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Engineers propose flying gliders on Mars

Proposed sailplane flights in Valles Marineris
Proposed sailplane flights in Valles Marineris. Click for full image.

Engineers at the University of Arizona are developing a prototype sailplane that they think could fly for long distances on Mars at higher altitudes than a helicopter and not be reliant on solar batteries.

Using dynamic soaring, the sailplane utilises increases in horizontal wind speed with gaining altitude to continue flying long distances. It’s the same process albatrosses use to fly long distances without flapping their wings and expending crucial energy.

After lifting themselves up into fast, high-altitude air, albatrosses then turn their bodies to descend rapidly into regions of slower, low-altitude air. With the force of gravity providing downward acceleration, the albatross uses this momentum to slingshot itself back to higher altitudes. Continuously repeating this process enables albatross and other seabird species to cover thousands of kilometres of ocean, flap-free.

It’s the inspiration for the sailplane’s own propulsion system, enabling it to cover the canyons and volcanoes dotted across the red planet currently inaccessible to Mars rovers.

The graphic above, figure 1 from the engineers’ research paper, shows one possible sailplane mission, deploying two gliders, one to observe the canyon wall and a second to survey the canyon floor. Both would become a weather station upon landing. While the paper doesn’t state a Mars location for this concept, the graphic strikes a strong resemblance to the section of Valles Marineris where scientists have recently taken “Mars Helicopter” high resolution images using Mars Reconnaissance Orbiter (MRO). This paper and those images might be related, or they could be illustrating the general interest by many scientists for this Mars’ location.

Regardless, the engineers are now planning test flights at 15,000 feet elevation, an elevation that will most closely simulate the atmosphere of Mars, on Earth.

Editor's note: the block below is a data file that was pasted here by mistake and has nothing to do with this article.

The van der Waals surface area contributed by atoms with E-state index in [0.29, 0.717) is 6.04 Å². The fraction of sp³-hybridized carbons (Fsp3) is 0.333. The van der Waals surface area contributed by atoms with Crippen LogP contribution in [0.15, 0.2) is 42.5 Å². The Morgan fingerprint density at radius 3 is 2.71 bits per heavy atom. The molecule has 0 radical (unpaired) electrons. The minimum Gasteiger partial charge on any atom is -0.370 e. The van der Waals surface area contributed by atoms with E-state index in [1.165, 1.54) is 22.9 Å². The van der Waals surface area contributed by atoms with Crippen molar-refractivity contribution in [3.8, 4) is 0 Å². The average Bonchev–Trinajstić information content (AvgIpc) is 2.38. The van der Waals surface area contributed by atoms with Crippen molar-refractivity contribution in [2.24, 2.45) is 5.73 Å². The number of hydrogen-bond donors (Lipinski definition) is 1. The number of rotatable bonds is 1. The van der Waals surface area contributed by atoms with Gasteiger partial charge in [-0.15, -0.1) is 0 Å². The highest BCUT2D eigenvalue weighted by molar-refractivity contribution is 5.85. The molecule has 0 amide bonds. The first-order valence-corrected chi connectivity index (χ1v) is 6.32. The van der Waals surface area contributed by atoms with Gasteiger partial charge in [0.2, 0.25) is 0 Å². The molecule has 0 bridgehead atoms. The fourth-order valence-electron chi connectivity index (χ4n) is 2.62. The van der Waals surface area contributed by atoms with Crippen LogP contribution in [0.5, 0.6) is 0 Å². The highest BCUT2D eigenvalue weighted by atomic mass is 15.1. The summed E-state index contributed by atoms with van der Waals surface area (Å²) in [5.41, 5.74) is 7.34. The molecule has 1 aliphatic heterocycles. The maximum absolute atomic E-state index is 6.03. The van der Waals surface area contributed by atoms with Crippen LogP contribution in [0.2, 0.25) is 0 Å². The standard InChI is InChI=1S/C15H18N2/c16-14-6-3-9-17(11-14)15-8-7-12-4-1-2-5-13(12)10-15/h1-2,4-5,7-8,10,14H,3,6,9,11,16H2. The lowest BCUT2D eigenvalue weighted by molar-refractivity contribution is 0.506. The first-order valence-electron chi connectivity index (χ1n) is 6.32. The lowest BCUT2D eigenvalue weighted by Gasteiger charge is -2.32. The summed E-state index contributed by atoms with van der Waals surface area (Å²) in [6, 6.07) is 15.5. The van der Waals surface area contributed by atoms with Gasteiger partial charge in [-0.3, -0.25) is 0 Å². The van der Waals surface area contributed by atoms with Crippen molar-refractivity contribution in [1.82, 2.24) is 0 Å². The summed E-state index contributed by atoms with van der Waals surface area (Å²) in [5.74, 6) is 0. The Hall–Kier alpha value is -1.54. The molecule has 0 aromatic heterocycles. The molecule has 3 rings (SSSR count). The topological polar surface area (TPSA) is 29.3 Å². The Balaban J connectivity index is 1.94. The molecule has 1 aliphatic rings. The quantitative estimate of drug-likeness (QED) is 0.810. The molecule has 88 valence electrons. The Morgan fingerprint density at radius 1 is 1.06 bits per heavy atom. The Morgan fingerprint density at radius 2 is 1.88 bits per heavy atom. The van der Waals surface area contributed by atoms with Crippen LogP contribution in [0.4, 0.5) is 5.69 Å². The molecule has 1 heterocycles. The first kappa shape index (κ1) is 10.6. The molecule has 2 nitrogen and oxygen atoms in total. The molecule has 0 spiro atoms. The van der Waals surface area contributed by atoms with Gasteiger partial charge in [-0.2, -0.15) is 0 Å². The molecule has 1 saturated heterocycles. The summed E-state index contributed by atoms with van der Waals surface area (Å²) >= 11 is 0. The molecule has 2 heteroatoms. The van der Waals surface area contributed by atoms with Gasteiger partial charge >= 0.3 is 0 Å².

Conscious Choice cover

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From the press release: In this ground-breaking new history of early America, historian Robert Zimmerman not only exposes the lie behind The New York Times 1619 Project that falsely claims slavery is central to the history of the United States, he also provides profound lessons about the nature of human societies, lessons important for Americans today as well as for all future settlers on Mars and elsewhere in space.

Conscious Choice: The origins of slavery in America and why it matters today and for our future in outer space, is a riveting page-turning story that documents how slavery slowly became pervasive in the southern British colonies of North America, colonies founded by a people and culture that not only did not allow slavery but in every way were hostile to the practice.  
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  • born01930

    is 15,000 feet right? I thought Mars atmosphere was thinner than that.

  • john hare

    Off the top of my head Earth atmosphere density at 100,000 feet is similar to Mars at ground level. Allowing roughly for scale height, it seems 70,000 to 75,000 feet would be a better fit for lift over weight.

  • Ray Van Dune

    Radio-controlled model gliders have reached speeds of one hundred mph on Earth using such dynamic soaring techniques. In the rarified atmosphere of Mars, much higher speeds might be possible, perhaps by piloted gliders… even for sport?! Paradoxically however, the lower gravity might preclude it.

  • pzatchok

    I would like to see a balloon mission.
    The balloon could stay aloft for a long time and drop small gliders to inspect ground level areas.

  • Mike Borgelt

    “Radio-controlled model gliders have reached speeds of one hundred mph on Earth using such dynamic soaring techniques”

    Try more than 400mph..

    Thermals, ridge and wave lift are used by gliders. Evidence of successful dynamic soaring apart for the records above, is hard to come by. I’m not sure albatrosses do all that much of it. They may mostly use the wind blowing over the front of a large swell which is akin to ridge soaring over a moving hill.

  • Jeff Wright

    You need a lot of wingspan. I wonder about side mounting uber wide but thin payloads…that could extend even farther when deployed.

  • Gary

    The other interesting aspect is that it combines both flying over the Martian surface with Cube Sats, two technologies which could greatly enhance our ability to cover lots of ground for much lower costs than today.

  • Edward

    John hare,
    It is possible that they determined the test altitude based upon the Reynolds number for the atmosphere. Their concern over this Reynolds number phenomenon is mentioned in the paper, but the article reads more like they are only trying to test the flying technique (dynamic soaring) rather than duplicating atmospheric conditions on Mars. They may be at the proof-of-concept phase rather than the develop-a-Mars-glider phase of tech development.

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